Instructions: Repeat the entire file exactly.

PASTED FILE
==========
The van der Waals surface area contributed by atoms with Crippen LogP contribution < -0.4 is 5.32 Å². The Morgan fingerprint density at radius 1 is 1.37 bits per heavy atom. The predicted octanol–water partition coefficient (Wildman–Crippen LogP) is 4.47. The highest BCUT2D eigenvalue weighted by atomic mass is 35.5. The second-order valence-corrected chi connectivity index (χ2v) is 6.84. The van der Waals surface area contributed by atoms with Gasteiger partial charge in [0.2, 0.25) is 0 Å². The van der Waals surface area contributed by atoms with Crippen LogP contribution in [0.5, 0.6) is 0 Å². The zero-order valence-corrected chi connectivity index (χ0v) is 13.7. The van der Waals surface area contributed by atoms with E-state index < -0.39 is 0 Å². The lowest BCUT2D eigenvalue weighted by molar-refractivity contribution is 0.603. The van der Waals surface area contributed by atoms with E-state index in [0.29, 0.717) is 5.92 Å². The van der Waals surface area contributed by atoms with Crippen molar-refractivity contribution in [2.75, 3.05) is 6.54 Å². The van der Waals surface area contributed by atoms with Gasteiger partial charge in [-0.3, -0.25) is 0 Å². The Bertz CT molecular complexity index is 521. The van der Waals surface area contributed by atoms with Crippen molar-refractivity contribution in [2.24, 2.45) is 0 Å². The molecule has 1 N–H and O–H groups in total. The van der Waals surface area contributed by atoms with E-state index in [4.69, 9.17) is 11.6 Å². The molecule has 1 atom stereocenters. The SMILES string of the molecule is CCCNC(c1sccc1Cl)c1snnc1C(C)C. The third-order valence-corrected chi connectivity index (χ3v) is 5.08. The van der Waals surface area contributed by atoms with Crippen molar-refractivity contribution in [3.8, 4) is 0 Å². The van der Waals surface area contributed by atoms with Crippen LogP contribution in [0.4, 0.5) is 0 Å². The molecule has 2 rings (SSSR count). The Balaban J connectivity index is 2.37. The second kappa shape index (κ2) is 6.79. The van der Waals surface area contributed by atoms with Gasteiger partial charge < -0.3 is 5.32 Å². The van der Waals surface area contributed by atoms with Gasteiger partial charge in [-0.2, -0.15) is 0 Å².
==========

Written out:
The van der Waals surface area contributed by atoms with Crippen LogP contribution < -0.4 is 5.32 Å². The Morgan fingerprint density at radius 1 is 1.37 bits per heavy atom. The predicted octanol–water partition coefficient (Wildman–Crippen LogP) is 4.47. The highest BCUT2D eigenvalue weighted by atomic mass is 35.5. The second-order valence-corrected chi connectivity index (χ2v) is 6.84. The van der Waals surface area contributed by atoms with Gasteiger partial charge in [0.2, 0.25) is 0 Å². The van der Waals surface area contributed by atoms with Crippen LogP contribution in [0.5, 0.6) is 0 Å². The zero-order valence-corrected chi connectivity index (χ0v) is 13.7. The van der Waals surface area contributed by atoms with E-state index < -0.39 is 0 Å². The lowest BCUT2D eigenvalue weighted by molar-refractivity contribution is 0.603. The van der Waals surface area contributed by atoms with E-state index in [0.29, 0.717) is 5.92 Å². The van der Waals surface area contributed by atoms with Crippen molar-refractivity contribution in [2.75, 3.05) is 6.54 Å². The van der Waals surface area contributed by atoms with Gasteiger partial charge in [-0.3, -0.25) is 0 Å². The Bertz CT molecular complexity index is 521. The van der Waals surface area contributed by atoms with Crippen molar-refractivity contribution in [2.24, 2.45) is 0 Å². The molecule has 1 N–H and O–H groups in total. The van der Waals surface area contributed by atoms with E-state index in [4.69, 9.17) is 11.6 Å². The molecule has 1 atom stereocenters. The SMILES string of the molecule is CCCNC(c1sccc1Cl)c1snnc1C(C)C. The third-order valence-corrected chi connectivity index (χ3v) is 5.08. The van der Waals surface area contributed by atoms with Crippen molar-refractivity contribution in [3.8, 4) is 0 Å². The van der Waals surface area contributed by atoms with Crippen LogP contribution in [0.4, 0.5) is 0 Å². The molecule has 2 rings (SSSR count). The Balaban J connectivity index is 2.37. The second kappa shape index (κ2) is 6.79. The van der Waals surface area contributed by atoms with Gasteiger partial charge < -0.3 is 5.32 Å². The van der Waals surface area contributed by atoms with Gasteiger partial charge in [-0.2, -0.15) is 0 Å².